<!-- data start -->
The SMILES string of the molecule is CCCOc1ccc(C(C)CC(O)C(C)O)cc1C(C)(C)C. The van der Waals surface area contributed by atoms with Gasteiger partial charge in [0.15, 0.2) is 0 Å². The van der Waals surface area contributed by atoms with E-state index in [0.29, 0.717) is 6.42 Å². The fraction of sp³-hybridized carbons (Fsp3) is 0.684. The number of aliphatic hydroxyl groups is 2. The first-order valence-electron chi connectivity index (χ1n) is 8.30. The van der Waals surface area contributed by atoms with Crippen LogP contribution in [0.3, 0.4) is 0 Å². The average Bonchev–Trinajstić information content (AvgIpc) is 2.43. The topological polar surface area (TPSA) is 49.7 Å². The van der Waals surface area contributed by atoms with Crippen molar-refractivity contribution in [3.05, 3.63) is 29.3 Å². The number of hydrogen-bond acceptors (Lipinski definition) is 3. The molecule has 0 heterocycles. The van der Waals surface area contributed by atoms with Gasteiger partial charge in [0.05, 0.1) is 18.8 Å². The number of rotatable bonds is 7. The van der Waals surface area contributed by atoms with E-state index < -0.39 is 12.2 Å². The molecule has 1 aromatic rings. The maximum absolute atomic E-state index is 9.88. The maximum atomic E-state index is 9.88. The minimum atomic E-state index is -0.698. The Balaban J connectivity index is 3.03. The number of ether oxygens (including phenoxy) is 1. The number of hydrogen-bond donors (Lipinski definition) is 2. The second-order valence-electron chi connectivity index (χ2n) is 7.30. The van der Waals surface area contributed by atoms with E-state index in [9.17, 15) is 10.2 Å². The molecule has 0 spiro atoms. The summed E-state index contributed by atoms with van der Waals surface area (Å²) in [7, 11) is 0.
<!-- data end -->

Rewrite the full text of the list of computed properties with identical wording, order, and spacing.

The SMILES string of the molecule is CCCOc1ccc(C(C)CC(O)C(C)O)cc1C(C)(C)C. The van der Waals surface area contributed by atoms with Gasteiger partial charge in [0.15, 0.2) is 0 Å². The van der Waals surface area contributed by atoms with E-state index in [0.29, 0.717) is 6.42 Å². The fraction of sp³-hybridized carbons (Fsp3) is 0.684. The number of aliphatic hydroxyl groups is 2. The first-order valence-electron chi connectivity index (χ1n) is 8.30. The van der Waals surface area contributed by atoms with Crippen LogP contribution in [0.3, 0.4) is 0 Å². The average Bonchev–Trinajstić information content (AvgIpc) is 2.43. The topological polar surface area (TPSA) is 49.7 Å². The van der Waals surface area contributed by atoms with Crippen molar-refractivity contribution in [3.05, 3.63) is 29.3 Å². The number of hydrogen-bond acceptors (Lipinski definition) is 3. The molecule has 0 heterocycles. The van der Waals surface area contributed by atoms with Gasteiger partial charge in [0.05, 0.1) is 18.8 Å². The number of rotatable bonds is 7. The van der Waals surface area contributed by atoms with E-state index < -0.39 is 12.2 Å². The molecule has 1 aromatic rings. The maximum absolute atomic E-state index is 9.88. The maximum atomic E-state index is 9.88. The minimum atomic E-state index is -0.698. The Balaban J connectivity index is 3.03. The number of ether oxygens (including phenoxy) is 1. The number of hydrogen-bond donors (Lipinski definition) is 2. The second-order valence-electron chi connectivity index (χ2n) is 7.30. The van der Waals surface area contributed by atoms with E-state index in [9.17, 15) is 10.2 Å². The molecule has 0 spiro atoms. The summed E-state index contributed by atoms with van der Waals surface area (Å²) in [7, 11) is 0.